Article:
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April 2nd, 2014 WW Editorial Staff | Murmurs
 

Murmurs: Our News Is Better Because LaMarcus Is Back.

murmurs_4022NOVICK - IMAGE: Felicity Mackay / Portland Bureau of Transportation
     
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  • Would you be willing to pay a new $12-a-month city “street maintenance” fee? That’s the question being put to voters in a Portland Bureau of Transportation poll. City Commissioner Steve Novick wants to raise money for the bureau, and the new fee ($144 a year) on Portland’s roughly 250,000 households would bring in $36 million annually. The poll—first reported by BikePortland.org and obtained by wweek.com—also tests an $8-a-home option. One question not asked: What if the City Council passes the new fee without a public vote? Circumventing voters is one option being looked at by Novick and Mayor Charlie Hales. “There’s a process to go through,” says Novick chief of staff Chris Warner, “before council makes that decision.” That bugs Jason Williams of the Taxpayer Association of Oregon, which regularly challenges tax increases. “It just seems like whenever the politicians have a dumb idea or a dangerous idea,” Williams says, “that’s when they don’t ask the voters.”
  • The Multnomah County Sheriff’s Office is failing to offer preferences to disabled veterans in hirings and promotions, as required by law, and may have to pay for it. The Oregon Bureau of Labor and Industries issued a preliminary opinion April 1 ordering the sheriff to pay Sgt. Rod Edwards $25,000 in damages. Edwards, who served in the Navy for four years in the 1980s, claimed the sheriff’s office failed to credit him with a preference for his disability when a lieutenant’s position came open in 2012. BOLI ruled an agency isn’t required to promote an unqualified applicant but must clearly show how it gives special consideration to veterans. Instead, BOLI wrote, the sheriff’s office policy was “confusing and inconsistent.” Edwards has followed the BOLI opinion with a $1 million federal lawsuit against the sheriff’s office. Sheriff Dan Staton—himself a veteran—declined to comment.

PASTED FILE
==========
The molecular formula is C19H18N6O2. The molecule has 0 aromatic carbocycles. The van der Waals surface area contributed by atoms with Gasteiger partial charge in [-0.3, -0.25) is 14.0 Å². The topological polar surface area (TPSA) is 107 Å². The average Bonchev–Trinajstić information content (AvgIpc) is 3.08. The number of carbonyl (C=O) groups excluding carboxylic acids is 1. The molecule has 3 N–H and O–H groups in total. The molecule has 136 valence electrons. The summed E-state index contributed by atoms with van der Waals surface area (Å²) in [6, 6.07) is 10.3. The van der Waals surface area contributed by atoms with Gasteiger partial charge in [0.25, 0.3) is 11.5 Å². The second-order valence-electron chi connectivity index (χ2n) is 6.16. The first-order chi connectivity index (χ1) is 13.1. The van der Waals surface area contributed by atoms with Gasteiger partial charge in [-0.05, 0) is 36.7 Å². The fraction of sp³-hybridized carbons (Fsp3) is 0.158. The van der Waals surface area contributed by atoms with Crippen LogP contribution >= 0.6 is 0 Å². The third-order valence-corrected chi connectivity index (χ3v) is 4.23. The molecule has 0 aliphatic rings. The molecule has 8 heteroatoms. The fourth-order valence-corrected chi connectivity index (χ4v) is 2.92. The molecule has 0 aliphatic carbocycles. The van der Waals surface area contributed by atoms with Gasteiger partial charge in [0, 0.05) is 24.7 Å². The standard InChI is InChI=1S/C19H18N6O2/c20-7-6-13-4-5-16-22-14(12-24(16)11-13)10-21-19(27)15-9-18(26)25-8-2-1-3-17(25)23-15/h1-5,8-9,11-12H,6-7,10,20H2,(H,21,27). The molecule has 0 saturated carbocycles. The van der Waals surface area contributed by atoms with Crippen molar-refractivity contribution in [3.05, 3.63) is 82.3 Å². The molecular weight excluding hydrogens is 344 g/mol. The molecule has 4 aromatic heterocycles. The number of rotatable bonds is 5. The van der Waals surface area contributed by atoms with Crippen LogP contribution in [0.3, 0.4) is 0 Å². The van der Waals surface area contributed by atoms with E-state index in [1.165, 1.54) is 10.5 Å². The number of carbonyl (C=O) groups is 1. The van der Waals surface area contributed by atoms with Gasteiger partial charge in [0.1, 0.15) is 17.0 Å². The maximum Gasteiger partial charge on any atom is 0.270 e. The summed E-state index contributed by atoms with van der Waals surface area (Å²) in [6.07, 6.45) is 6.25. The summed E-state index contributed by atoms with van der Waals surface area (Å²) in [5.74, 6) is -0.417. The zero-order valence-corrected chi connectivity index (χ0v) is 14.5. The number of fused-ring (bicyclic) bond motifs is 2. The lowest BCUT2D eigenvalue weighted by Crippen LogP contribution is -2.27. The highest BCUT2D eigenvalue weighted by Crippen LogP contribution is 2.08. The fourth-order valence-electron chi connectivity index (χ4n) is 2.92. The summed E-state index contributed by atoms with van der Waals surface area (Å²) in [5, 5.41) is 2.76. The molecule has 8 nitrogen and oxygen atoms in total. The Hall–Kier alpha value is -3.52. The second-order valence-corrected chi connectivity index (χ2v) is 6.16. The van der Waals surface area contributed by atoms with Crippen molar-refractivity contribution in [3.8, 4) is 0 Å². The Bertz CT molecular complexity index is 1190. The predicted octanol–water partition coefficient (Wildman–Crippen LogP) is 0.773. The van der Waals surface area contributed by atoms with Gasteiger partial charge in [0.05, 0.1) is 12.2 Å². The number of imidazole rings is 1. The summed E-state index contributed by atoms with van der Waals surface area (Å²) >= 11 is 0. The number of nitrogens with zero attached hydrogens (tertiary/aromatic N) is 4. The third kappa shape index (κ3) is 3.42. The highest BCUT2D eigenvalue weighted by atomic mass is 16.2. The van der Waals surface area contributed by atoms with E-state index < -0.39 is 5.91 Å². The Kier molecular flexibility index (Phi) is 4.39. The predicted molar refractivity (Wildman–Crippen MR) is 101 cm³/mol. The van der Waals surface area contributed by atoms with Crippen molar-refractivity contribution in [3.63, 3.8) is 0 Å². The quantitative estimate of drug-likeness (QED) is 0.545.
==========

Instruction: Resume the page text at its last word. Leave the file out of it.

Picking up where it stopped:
• Opponents of the proposed $200 million Hyatt Hotel at the Oregon Convention Center have missed the window to plan a measure on the May ballot and are now pleading their case in the Oregon Court of Appeals. But anyone who thinks the new hotel’s foes, led by downtown hotelier Gordon Sondland, will fade quietly away, should consider the situation in Tacoma. The News Tribune reports a Sondland-led group there has tied up another hotelier for nearly five years with lawsuits and appeals. The Tacoma City Council will vote this week on a settlement that gives Sondland’s group two parcels of waterfront real estate for about one-third of their $4 million appraised value. Paige Richardson, a spokeswoman for the Coalition for Fair Budget Priorities, which objects to the $80 million in taxpayer funding earmarked for the hotel, says, “We’re going to continue to fight for a public vote on this large public subsidy.”
 
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